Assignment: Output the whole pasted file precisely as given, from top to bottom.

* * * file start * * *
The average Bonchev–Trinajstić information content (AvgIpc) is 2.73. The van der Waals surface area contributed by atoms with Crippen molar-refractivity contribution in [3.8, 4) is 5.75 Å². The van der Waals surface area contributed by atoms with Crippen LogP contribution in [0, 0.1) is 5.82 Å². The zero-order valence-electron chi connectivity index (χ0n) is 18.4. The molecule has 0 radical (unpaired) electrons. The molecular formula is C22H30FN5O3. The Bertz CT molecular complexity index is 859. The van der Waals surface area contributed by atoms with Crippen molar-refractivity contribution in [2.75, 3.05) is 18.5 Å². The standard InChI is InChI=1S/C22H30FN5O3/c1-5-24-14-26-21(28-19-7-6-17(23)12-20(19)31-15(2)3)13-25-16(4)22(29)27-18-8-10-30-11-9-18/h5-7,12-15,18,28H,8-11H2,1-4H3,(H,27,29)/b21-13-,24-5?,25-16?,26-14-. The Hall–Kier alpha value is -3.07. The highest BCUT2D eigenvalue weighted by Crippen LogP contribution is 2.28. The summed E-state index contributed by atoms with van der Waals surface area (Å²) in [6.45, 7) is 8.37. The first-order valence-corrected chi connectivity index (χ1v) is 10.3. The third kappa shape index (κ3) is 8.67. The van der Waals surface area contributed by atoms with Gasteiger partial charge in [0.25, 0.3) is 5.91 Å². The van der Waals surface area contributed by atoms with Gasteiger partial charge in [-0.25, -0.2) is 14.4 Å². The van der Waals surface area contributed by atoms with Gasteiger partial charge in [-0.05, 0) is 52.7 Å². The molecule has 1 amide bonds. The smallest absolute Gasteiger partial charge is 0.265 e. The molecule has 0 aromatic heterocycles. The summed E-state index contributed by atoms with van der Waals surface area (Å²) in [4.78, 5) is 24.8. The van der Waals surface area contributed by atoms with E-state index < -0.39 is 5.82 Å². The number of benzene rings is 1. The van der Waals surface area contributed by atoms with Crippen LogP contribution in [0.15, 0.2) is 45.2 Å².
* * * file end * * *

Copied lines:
The average Bonchev–Trinajstić information content (AvgIpc) is 2.73. The van der Waals surface area contributed by atoms with Crippen molar-refractivity contribution in [3.8, 4) is 5.75 Å². The van der Waals surface area contributed by atoms with Crippen LogP contribution in [0, 0.1) is 5.82 Å². The zero-order valence-electron chi connectivity index (χ0n) is 18.4. The molecule has 0 radical (unpaired) electrons. The molecular formula is C22H30FN5O3. The Bertz CT molecular complexity index is 859. The van der Waals surface area contributed by atoms with Crippen molar-refractivity contribution in [2.75, 3.05) is 18.5 Å². The standard InChI is InChI=1S/C22H30FN5O3/c1-5-24-14-26-21(28-19-7-6-17(23)12-20(19)31-15(2)3)13-25-16(4)22(29)27-18-8-10-30-11-9-18/h5-7,12-15,18,28H,8-11H2,1-4H3,(H,27,29)/b21-13-,24-5?,25-16?,26-14-. The Hall–Kier alpha value is -3.07. The highest BCUT2D eigenvalue weighted by Crippen LogP contribution is 2.28. The summed E-state index contributed by atoms with van der Waals surface area (Å²) in [6.45, 7) is 8.37. The first-order valence-corrected chi connectivity index (χ1v) is 10.3. The third kappa shape index (κ3) is 8.67. The van der Waals surface area contributed by atoms with Gasteiger partial charge in [0.25, 0.3) is 5.91 Å². The van der Waals surface area contributed by atoms with Gasteiger partial charge in [-0.25, -0.2) is 14.4 Å². The van der Waals surface area contributed by atoms with Gasteiger partial charge in [-0.05, 0) is 52.7 Å². The molecule has 1 amide bonds. The smallest absolute Gasteiger partial charge is 0.265 e. The molecule has 0 aromatic heterocycles. The summed E-state index contributed by atoms with van der Waals surface area (Å²) in [4.78, 5) is 24.8. The van der Waals surface area contributed by atoms with E-state index < -0.39 is 5.82 Å². The number of benzene rings is 1. The van der Waals surface area contributed by atoms with Crippen LogP contribution in [0.15, 0.2) is 45.2 Å².